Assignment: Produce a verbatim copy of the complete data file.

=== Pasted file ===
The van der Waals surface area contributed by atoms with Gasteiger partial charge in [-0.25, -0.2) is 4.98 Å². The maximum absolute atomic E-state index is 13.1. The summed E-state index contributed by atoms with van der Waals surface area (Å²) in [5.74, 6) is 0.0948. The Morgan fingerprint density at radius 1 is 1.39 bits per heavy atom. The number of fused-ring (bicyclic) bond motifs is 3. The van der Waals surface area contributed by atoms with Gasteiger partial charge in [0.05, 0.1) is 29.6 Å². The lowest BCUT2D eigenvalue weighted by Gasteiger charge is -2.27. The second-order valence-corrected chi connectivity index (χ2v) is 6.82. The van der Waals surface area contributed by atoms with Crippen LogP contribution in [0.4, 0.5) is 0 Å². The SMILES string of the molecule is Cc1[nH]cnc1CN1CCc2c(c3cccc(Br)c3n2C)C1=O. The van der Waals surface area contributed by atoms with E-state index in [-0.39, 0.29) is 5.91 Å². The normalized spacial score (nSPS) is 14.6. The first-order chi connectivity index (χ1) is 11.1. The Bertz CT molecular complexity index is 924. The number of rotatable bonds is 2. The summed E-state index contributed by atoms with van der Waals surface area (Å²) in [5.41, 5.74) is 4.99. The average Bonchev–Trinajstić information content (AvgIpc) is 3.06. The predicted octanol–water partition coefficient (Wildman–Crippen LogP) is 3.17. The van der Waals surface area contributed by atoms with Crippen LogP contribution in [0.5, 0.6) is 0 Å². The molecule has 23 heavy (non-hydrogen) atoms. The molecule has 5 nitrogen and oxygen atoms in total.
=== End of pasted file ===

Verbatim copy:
The van der Waals surface area contributed by atoms with Gasteiger partial charge in [-0.25, -0.2) is 4.98 Å². The maximum absolute atomic E-state index is 13.1. The summed E-state index contributed by atoms with van der Waals surface area (Å²) in [5.74, 6) is 0.0948. The Morgan fingerprint density at radius 1 is 1.39 bits per heavy atom. The number of fused-ring (bicyclic) bond motifs is 3. The van der Waals surface area contributed by atoms with Gasteiger partial charge in [0.05, 0.1) is 29.6 Å². The lowest BCUT2D eigenvalue weighted by Gasteiger charge is -2.27. The second-order valence-corrected chi connectivity index (χ2v) is 6.82. The van der Waals surface area contributed by atoms with Crippen LogP contribution in [0.4, 0.5) is 0 Å². The SMILES string of the molecule is Cc1[nH]cnc1CN1CCc2c(c3cccc(Br)c3n2C)C1=O. The van der Waals surface area contributed by atoms with E-state index in [-0.39, 0.29) is 5.91 Å². The normalized spacial score (nSPS) is 14.6. The first-order chi connectivity index (χ1) is 11.1. The Bertz CT molecular complexity index is 924. The number of rotatable bonds is 2. The summed E-state index contributed by atoms with van der Waals surface area (Å²) in [5.41, 5.74) is 4.99. The average Bonchev–Trinajstić information content (AvgIpc) is 3.06. The predicted octanol–water partition coefficient (Wildman–Crippen LogP) is 3.17. The van der Waals surface area contributed by atoms with Crippen LogP contribution in [0.5, 0.6) is 0 Å². The molecule has 23 heavy (non-hydrogen) atoms. The molecule has 5 nitrogen and oxygen atoms in total.